Judith Gordon-Nichols updates Bristol Law Society on the current position of Legal Executives following the recent grant of a Royal Charter
At the Bristol Law Society Awards Dinner on 14 October 2011 for the first time there was a “Legal Executive of the Year” award. I was thrilled to receive that award which recognised my work in promoting the legal executive qualification. And I was even more thrilled to receive it that day as the day before the Institute of Legal Executives (ILEX) was informed that the Queen in Council approved our application for Royal Charter so that it would henceforth be the Chartered Institute of Legal Executives (CILEx). This was a great achievement for the Institute and something that we had all worked hard to achieve.
So what difference does it make that we are now Chartered Legal Executives?
A Chartered Legal Executive is a qualified lawyer and is recognised as such by the Legal Services Act 2007. Only Fellows of CILEx are entitled to call themselves chartered legal executives and in order to be admitted as a Fellow one has to pass rigorous examinations in law and in legal practice. The first set of examinations are taught and examined at Level 3 (“A” level standard) following which it is necessary to pass three substantive law papers, one practice paper and examinations in client care and legal research, all of which are taught and examined at Level 6 (Honours Degree standard). It is also necessary to complete a period of qualifying employment which is currently five years working in an appropriate legal environment, to include two years post Level 6 qualification. It is not an easy route to qualification as a lawyer, although it is more accessible and affordable than a law degree, LPC and training contract.
More than this, those who have law degrees and/or LPC but have been unable to obtain a training contract may qualify as a lawyer with CILEx, receiving appropriate exemptions for the qualifications they have already achieved although needing to complete the period of qualifying employment, with two years of that qualifying employment taking place after all academic qualification is completed whether by way of a law degree and LPC or by way of a law degree with the legal practice papers being completed with CILEx.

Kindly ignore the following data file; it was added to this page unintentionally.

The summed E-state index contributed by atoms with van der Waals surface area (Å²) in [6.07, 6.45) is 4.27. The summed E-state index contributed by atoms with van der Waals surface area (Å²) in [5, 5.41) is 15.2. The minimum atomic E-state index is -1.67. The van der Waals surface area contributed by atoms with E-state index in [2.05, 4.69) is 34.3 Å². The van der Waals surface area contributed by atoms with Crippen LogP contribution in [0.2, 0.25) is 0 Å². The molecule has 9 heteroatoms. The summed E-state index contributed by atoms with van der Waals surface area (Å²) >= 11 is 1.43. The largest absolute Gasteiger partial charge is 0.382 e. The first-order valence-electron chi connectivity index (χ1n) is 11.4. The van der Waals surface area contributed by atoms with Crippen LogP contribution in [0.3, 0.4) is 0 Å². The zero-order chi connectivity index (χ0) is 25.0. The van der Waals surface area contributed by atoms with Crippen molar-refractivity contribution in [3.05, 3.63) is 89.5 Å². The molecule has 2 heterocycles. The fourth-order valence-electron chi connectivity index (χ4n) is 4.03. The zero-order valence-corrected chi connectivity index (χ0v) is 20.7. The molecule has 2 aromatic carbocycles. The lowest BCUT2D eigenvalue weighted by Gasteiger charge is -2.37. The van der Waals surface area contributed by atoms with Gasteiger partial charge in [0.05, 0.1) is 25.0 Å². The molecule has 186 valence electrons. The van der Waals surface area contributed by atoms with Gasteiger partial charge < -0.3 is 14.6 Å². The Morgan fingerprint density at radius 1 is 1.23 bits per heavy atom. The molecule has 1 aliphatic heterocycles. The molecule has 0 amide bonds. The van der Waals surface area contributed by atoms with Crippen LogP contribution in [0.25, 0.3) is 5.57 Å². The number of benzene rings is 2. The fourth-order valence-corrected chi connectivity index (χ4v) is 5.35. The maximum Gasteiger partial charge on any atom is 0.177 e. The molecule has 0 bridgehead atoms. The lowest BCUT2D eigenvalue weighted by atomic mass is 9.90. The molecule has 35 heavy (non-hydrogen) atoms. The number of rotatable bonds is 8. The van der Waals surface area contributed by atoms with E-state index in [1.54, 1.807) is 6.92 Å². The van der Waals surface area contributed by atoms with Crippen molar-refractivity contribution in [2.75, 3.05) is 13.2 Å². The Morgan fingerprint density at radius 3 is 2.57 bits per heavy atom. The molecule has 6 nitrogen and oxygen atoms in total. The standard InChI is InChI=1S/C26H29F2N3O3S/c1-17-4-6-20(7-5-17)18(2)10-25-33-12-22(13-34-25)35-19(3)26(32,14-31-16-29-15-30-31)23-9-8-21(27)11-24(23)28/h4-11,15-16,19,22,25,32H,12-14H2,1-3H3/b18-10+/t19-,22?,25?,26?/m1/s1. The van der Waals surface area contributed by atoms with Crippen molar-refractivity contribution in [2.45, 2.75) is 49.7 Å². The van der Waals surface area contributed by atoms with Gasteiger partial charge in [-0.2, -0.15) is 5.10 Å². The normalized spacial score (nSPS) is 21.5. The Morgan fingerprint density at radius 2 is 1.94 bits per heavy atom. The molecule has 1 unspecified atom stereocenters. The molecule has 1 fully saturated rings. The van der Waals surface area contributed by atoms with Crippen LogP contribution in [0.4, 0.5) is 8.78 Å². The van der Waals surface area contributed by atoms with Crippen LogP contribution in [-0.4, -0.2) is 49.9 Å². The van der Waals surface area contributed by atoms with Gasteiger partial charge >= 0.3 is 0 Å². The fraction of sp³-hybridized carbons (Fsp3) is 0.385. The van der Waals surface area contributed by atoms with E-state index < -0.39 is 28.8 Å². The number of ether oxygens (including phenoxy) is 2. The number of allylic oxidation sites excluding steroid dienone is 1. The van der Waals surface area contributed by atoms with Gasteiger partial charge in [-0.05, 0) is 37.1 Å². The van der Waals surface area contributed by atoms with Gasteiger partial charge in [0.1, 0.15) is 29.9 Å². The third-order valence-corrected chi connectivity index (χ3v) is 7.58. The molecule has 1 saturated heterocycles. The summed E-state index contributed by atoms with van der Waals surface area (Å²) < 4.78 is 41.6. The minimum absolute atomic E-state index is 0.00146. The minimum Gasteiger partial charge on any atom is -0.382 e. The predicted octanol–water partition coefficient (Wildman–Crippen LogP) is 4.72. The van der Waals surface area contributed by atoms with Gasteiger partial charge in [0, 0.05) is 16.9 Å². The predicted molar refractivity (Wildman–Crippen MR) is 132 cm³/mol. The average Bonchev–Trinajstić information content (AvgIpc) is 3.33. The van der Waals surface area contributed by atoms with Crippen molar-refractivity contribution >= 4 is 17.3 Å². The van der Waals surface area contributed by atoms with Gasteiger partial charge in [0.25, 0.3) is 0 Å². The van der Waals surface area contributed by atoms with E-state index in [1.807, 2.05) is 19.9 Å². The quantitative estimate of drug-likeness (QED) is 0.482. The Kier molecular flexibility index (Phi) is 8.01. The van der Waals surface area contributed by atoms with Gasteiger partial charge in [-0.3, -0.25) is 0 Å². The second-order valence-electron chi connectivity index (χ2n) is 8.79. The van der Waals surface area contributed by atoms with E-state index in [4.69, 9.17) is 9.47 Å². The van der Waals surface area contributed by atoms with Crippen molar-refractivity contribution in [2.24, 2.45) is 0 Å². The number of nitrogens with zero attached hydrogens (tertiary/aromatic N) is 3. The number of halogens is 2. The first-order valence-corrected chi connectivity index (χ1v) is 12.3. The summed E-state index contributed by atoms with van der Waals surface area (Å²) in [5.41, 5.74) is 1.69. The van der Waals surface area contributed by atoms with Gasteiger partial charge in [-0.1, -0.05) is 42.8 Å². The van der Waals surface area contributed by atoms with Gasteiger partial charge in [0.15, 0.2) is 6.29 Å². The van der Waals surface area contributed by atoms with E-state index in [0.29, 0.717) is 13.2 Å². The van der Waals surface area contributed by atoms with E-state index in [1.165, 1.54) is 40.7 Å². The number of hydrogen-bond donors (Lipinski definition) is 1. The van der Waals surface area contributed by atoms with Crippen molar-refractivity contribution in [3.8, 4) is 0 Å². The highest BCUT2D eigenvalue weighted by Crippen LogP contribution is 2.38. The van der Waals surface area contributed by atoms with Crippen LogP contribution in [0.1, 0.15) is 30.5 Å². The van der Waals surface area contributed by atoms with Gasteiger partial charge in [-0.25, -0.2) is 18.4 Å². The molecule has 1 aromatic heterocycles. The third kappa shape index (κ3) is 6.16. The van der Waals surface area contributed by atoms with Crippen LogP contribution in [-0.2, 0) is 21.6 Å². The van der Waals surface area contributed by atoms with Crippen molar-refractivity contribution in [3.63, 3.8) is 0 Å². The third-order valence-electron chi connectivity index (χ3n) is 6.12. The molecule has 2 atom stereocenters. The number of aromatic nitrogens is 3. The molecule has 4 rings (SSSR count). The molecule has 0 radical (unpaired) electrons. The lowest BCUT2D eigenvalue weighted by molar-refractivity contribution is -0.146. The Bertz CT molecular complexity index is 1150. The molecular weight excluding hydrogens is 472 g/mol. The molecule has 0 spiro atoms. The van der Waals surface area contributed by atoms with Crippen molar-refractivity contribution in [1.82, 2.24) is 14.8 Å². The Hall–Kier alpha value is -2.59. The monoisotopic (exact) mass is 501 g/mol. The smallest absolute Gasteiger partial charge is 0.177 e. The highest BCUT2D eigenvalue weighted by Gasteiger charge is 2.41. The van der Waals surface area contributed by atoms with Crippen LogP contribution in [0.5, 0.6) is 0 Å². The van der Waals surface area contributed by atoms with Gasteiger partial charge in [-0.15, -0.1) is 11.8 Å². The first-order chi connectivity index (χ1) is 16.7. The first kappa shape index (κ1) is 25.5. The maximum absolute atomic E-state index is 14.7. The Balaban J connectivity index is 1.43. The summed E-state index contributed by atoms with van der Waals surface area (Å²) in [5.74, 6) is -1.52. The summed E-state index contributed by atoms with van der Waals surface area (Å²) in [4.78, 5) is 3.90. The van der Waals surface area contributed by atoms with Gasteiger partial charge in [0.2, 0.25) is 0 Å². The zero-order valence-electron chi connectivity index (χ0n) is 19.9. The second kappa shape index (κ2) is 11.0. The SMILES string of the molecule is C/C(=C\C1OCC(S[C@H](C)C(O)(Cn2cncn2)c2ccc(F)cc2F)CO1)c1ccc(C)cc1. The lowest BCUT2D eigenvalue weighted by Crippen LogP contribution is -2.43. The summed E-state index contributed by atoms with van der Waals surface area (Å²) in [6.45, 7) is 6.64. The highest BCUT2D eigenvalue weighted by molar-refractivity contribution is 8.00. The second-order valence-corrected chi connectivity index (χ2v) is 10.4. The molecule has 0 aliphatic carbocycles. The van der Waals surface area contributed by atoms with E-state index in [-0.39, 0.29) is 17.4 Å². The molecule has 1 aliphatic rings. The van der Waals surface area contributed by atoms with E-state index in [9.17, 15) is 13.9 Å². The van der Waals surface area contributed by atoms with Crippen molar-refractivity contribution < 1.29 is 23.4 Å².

I have already stated that we are qualified lawyers. We work in private practice, in-house and for local authorities. We undertake similar work to solicitors: certainly the work I do is no different from my solicitor colleagues. We can appear in Court – usually in Chambers, although a growing number of chartered legal executives obtain an additional advocacy qualification and have the right to appear in open court at certain levels in family, criminal and civil litigation. We can and do become partners in law firms – both equity partners and salaried partners and I understand there are in the region of 200 chartered legal executive partners now. And we are eligible for judicial appointment as Tribunal Chairs, Deputy District Judges and District Judges. We have just one chartered legal executive Deputy District Judge at present, but we are quietly confident that he is the first of many.
So, what difference does the Royal Charter make, apart from giving us a lovely document to hang on the wall? There are many benefits that the Royal Charter brings to the public as well as to members of CILEx. Not only can existing Fellows in active practice use the title Chartered Legal Executive but CILEx’ status as an Approved Regulator, Professional Body and Awarding Organisation is enhanced by the additional scrutiny and endorsement of our operations by the Privy Council. There is formal public recognition for CILEx’ high standards in qualification, regulation and representation; there will be raised consumer awareness and confidence when seeking legal advice from suitably qualified, regulated lawyers as well as professional recognition from our peers in the legal profession for our equal standing and expertise as Chartered Legal Executive Lawyers.
Throughout its evolution CILEx has long promoted and maintained high standards of ethical conduct, efficiency and training as well as encouraging equality and diversity in the legal profession. We will continue to do so as well as working to enhance and maintain public confidence in the work of Chartered Legal Executives and the commitment they have to the legal profession, the rule of law and, of course, to their clients. We will also continue to promote in the public interest co-operation and mutual assistance within the legal profession.
Judith Gordon-Nichols F Inst L Ex is a Chartered Legal Executive (admitted 13 June 2001). She is one of four constituency Council Members for the South and South West of England, and was President of ILEX 2009/2010.